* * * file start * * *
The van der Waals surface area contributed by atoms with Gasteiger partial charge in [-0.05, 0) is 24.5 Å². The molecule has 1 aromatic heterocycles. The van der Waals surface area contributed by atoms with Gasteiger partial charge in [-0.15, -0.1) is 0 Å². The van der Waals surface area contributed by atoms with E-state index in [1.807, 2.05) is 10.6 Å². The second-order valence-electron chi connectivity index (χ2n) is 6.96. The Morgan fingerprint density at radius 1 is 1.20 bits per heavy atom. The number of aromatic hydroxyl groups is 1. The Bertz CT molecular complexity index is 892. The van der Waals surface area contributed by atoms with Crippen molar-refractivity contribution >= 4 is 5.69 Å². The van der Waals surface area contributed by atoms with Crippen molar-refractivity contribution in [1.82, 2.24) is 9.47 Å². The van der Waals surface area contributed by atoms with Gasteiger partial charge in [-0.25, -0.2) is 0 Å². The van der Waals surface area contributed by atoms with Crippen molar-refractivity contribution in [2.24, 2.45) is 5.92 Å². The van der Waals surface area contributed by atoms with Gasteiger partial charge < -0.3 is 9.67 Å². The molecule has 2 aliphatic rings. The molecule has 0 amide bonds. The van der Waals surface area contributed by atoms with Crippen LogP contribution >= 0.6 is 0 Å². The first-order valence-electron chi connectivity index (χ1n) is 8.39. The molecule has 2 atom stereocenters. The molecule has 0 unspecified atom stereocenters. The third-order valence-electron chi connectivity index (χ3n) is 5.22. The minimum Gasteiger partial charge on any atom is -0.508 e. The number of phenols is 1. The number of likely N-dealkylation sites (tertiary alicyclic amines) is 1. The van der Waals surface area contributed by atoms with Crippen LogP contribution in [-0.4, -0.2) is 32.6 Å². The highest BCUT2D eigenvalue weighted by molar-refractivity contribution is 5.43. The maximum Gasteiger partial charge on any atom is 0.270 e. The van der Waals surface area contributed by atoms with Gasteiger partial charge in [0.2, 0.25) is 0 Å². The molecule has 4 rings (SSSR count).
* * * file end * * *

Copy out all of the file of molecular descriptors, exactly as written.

The van der Waals surface area contributed by atoms with Gasteiger partial charge in [-0.05, 0) is 24.5 Å². The molecule has 1 aromatic heterocycles. The van der Waals surface area contributed by atoms with Gasteiger partial charge in [-0.15, -0.1) is 0 Å². The van der Waals surface area contributed by atoms with E-state index in [1.807, 2.05) is 10.6 Å². The second-order valence-electron chi connectivity index (χ2n) is 6.96. The Morgan fingerprint density at radius 1 is 1.20 bits per heavy atom. The number of aromatic hydroxyl groups is 1. The Bertz CT molecular complexity index is 892. The van der Waals surface area contributed by atoms with Crippen molar-refractivity contribution >= 4 is 5.69 Å². The van der Waals surface area contributed by atoms with Crippen molar-refractivity contribution in [1.82, 2.24) is 9.47 Å². The van der Waals surface area contributed by atoms with Gasteiger partial charge in [-0.25, -0.2) is 0 Å². The van der Waals surface area contributed by atoms with Crippen molar-refractivity contribution in [2.24, 2.45) is 5.92 Å². The van der Waals surface area contributed by atoms with Gasteiger partial charge < -0.3 is 9.67 Å². The molecule has 2 aliphatic rings. The molecule has 0 amide bonds. The van der Waals surface area contributed by atoms with Crippen LogP contribution >= 0.6 is 0 Å². The first-order valence-electron chi connectivity index (χ1n) is 8.39. The molecule has 2 atom stereocenters. The molecule has 0 unspecified atom stereocenters. The third-order valence-electron chi connectivity index (χ3n) is 5.22. The minimum Gasteiger partial charge on any atom is -0.508 e. The number of phenols is 1. The number of likely N-dealkylation sites (tertiary alicyclic amines) is 1. The van der Waals surface area contributed by atoms with Crippen LogP contribution in [-0.4, -0.2) is 32.6 Å². The highest BCUT2D eigenvalue weighted by molar-refractivity contribution is 5.43. The maximum Gasteiger partial charge on any atom is 0.270 e. The van der Waals surface area contributed by atoms with Gasteiger partial charge in [0.2, 0.25) is 0 Å². The molecule has 4 rings (SSSR count).